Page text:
Each brewery has a stand with their beers, a glass cleaning sink, people to chat to and even some merchandise and beers for sale. Most the people we spoke to spoke perfect English (like most of Belgium!) so don’t be scared of going up to them and asking what they brew etc as they were all more than happy to chat and even understood our Essex accents!
It didn’t take long for it to really pack out! The beer festival used to take part in the famous Belfry in the main markt square but the demand and crowd soon outgrew the stunning surroundings. It now takes place in a huge warehouse like hall, just five to ten minutes walk outside the main part of Bruges, but to be honest it looks like it is starting to outgrow that too! Table seats are to a minimum and good luck trying to get seats, these go to those who are queuing at the crack of dawn! This isn’t a problem for me though as I don’t mind standing and walking around on the hunt for the next beer.
There was a good crowd, unlike England there isn’t any divides between traditional beer drinkers and a new younger crowd that you might get at certain beer festivals back home. On a whole the crowd was also well behaved, there wasn’t any really drunk loud stag do type groups and everyone seemed to be there to enjoy the beers and have a good time! There was a whole seating area for live demonstrations and talks for those who fancied a little bit of education with their beers!
Food outside was your usual big burger and hot dog stands with lots of chips. Of course there was also a waffle stand. On the inside there was slightly more home made selections of spag bol and hand made baguettes. Most of the brewery stands also had free bread!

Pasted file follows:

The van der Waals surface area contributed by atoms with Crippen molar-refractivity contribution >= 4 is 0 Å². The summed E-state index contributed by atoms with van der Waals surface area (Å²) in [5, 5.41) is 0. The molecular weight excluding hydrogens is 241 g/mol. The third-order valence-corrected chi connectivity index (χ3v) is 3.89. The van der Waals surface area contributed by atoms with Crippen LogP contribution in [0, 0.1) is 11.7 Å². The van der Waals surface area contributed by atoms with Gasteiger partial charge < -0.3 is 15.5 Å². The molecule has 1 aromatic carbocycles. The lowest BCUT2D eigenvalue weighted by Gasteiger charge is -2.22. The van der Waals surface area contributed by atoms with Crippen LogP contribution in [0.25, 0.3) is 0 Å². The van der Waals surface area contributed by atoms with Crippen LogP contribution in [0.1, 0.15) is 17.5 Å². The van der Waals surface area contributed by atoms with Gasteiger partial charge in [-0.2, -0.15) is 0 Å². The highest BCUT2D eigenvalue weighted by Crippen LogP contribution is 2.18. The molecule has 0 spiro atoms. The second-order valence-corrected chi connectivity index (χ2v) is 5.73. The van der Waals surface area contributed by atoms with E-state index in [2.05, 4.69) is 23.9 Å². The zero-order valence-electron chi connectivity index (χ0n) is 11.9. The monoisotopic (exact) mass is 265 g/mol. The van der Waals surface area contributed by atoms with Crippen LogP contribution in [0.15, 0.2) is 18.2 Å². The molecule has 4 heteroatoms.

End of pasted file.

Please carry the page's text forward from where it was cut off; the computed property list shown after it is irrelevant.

Who doesn’t like a tombola! I dare anyone to say they don’t! The tombola here was huge and there was lots of happy punters around the festival with huge winners of big bottles of beers, beers packs, t shirts and glasses, I even won myself a new design Chimay glass to bring home! Alongside the fun and games of the tombola was a large scrabble board, now here it gets a bit confusing, you win your letters either through the tombola or when buying tokens (being in Flemish you are most likely to get a “a”, “j”, “t” or “e”!), you then have to spell out beer related words from letters so you can win or trade with other festival goers and I’m guessing the person with the highest scrabble points at the end wins something?… Got to love those quirky Belgians!
If you’ve never been before then I strongly recommend you book your tickets for next year! I’m hoping to make it a yearly event for me as it’s so easy to get to via the Eurostar and is such a top festival. I didn’t have one bad beer, neither did the people I was with! It will be a big heavyweight fight between the Bruges and Barcelona beer festivals to see who was the best festival I visited this year!